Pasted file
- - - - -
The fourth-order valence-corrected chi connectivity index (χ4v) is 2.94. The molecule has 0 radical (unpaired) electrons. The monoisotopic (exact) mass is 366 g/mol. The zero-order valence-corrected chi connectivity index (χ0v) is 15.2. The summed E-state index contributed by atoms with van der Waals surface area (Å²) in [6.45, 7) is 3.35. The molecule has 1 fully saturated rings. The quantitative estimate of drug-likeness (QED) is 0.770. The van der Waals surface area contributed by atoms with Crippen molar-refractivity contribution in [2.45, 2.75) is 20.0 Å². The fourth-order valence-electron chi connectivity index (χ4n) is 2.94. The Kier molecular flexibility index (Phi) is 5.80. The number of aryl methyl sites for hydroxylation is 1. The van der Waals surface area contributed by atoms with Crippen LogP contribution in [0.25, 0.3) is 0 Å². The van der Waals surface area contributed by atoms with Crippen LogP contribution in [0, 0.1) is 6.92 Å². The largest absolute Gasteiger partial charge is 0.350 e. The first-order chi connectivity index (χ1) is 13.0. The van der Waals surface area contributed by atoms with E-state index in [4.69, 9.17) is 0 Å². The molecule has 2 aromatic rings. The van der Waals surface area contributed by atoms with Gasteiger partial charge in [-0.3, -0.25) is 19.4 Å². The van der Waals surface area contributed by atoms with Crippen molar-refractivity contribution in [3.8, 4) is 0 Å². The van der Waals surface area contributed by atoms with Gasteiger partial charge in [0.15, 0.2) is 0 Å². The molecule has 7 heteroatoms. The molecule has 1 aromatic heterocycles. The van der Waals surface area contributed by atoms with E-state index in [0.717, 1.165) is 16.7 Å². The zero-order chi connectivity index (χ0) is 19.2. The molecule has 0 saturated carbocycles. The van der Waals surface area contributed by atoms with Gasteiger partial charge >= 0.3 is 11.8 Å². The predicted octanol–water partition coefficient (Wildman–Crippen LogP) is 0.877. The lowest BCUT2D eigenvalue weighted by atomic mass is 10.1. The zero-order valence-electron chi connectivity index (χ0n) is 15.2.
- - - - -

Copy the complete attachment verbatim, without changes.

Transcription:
The fourth-order valence-corrected chi connectivity index (χ4v) is 2.94. The molecule has 0 radical (unpaired) electrons. The monoisotopic (exact) mass is 366 g/mol. The zero-order valence-corrected chi connectivity index (χ0v) is 15.2. The summed E-state index contributed by atoms with van der Waals surface area (Å²) in [6.45, 7) is 3.35. The molecule has 1 fully saturated rings. The quantitative estimate of drug-likeness (QED) is 0.770. The van der Waals surface area contributed by atoms with Crippen molar-refractivity contribution in [2.45, 2.75) is 20.0 Å². The fourth-order valence-electron chi connectivity index (χ4n) is 2.94. The Kier molecular flexibility index (Phi) is 5.80. The number of aryl methyl sites for hydroxylation is 1. The van der Waals surface area contributed by atoms with Crippen LogP contribution in [0.25, 0.3) is 0 Å². The van der Waals surface area contributed by atoms with Crippen LogP contribution in [0, 0.1) is 6.92 Å². The largest absolute Gasteiger partial charge is 0.350 e. The first-order chi connectivity index (χ1) is 13.0. The van der Waals surface area contributed by atoms with E-state index in [4.69, 9.17) is 0 Å². The molecule has 2 aromatic rings. The van der Waals surface area contributed by atoms with Gasteiger partial charge in [-0.3, -0.25) is 19.4 Å². The van der Waals surface area contributed by atoms with Crippen molar-refractivity contribution in [3.8, 4) is 0 Å². The van der Waals surface area contributed by atoms with Gasteiger partial charge in [0.15, 0.2) is 0 Å². The molecule has 7 heteroatoms. The molecule has 1 aromatic heterocycles. The van der Waals surface area contributed by atoms with E-state index in [0.717, 1.165) is 16.7 Å². The zero-order chi connectivity index (χ0) is 19.2. The molecule has 0 saturated carbocycles. The van der Waals surface area contributed by atoms with Gasteiger partial charge >= 0.3 is 11.8 Å². The predicted octanol–water partition coefficient (Wildman–Crippen LogP) is 0.877. The lowest BCUT2D eigenvalue weighted by atomic mass is 10.1. The zero-order valence-electron chi connectivity index (χ0n) is 15.2.